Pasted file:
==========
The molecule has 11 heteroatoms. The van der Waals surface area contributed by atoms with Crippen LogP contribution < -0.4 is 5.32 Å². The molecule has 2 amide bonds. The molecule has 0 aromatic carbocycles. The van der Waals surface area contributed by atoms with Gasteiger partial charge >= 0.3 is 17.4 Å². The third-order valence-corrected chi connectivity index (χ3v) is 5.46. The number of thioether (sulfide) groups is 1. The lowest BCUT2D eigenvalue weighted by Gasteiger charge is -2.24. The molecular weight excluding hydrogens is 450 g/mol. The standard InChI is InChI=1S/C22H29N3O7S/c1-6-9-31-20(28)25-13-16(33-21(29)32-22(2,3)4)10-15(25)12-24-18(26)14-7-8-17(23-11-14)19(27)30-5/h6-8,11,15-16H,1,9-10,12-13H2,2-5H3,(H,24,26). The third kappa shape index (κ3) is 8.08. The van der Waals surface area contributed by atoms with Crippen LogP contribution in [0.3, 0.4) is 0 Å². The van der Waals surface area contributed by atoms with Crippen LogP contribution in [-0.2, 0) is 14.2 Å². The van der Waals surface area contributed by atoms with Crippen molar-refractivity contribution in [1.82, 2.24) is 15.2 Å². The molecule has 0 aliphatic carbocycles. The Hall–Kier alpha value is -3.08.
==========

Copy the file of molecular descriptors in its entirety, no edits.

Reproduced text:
The molecule has 11 heteroatoms. The van der Waals surface area contributed by atoms with Crippen LogP contribution < -0.4 is 5.32 Å². The molecule has 2 amide bonds. The molecule has 0 aromatic carbocycles. The van der Waals surface area contributed by atoms with Gasteiger partial charge >= 0.3 is 17.4 Å². The third-order valence-corrected chi connectivity index (χ3v) is 5.46. The number of thioether (sulfide) groups is 1. The lowest BCUT2D eigenvalue weighted by Gasteiger charge is -2.24. The molecular weight excluding hydrogens is 450 g/mol. The standard InChI is InChI=1S/C22H29N3O7S/c1-6-9-31-20(28)25-13-16(33-21(29)32-22(2,3)4)10-15(25)12-24-18(26)14-7-8-17(23-11-14)19(27)30-5/h6-8,11,15-16H,1,9-10,12-13H2,2-5H3,(H,24,26). The third kappa shape index (κ3) is 8.08. The van der Waals surface area contributed by atoms with Crippen LogP contribution in [0.3, 0.4) is 0 Å². The van der Waals surface area contributed by atoms with Crippen LogP contribution in [-0.2, 0) is 14.2 Å². The van der Waals surface area contributed by atoms with Crippen molar-refractivity contribution in [1.82, 2.24) is 15.2 Å². The molecule has 0 aliphatic carbocycles. The Hall–Kier alpha value is -3.08.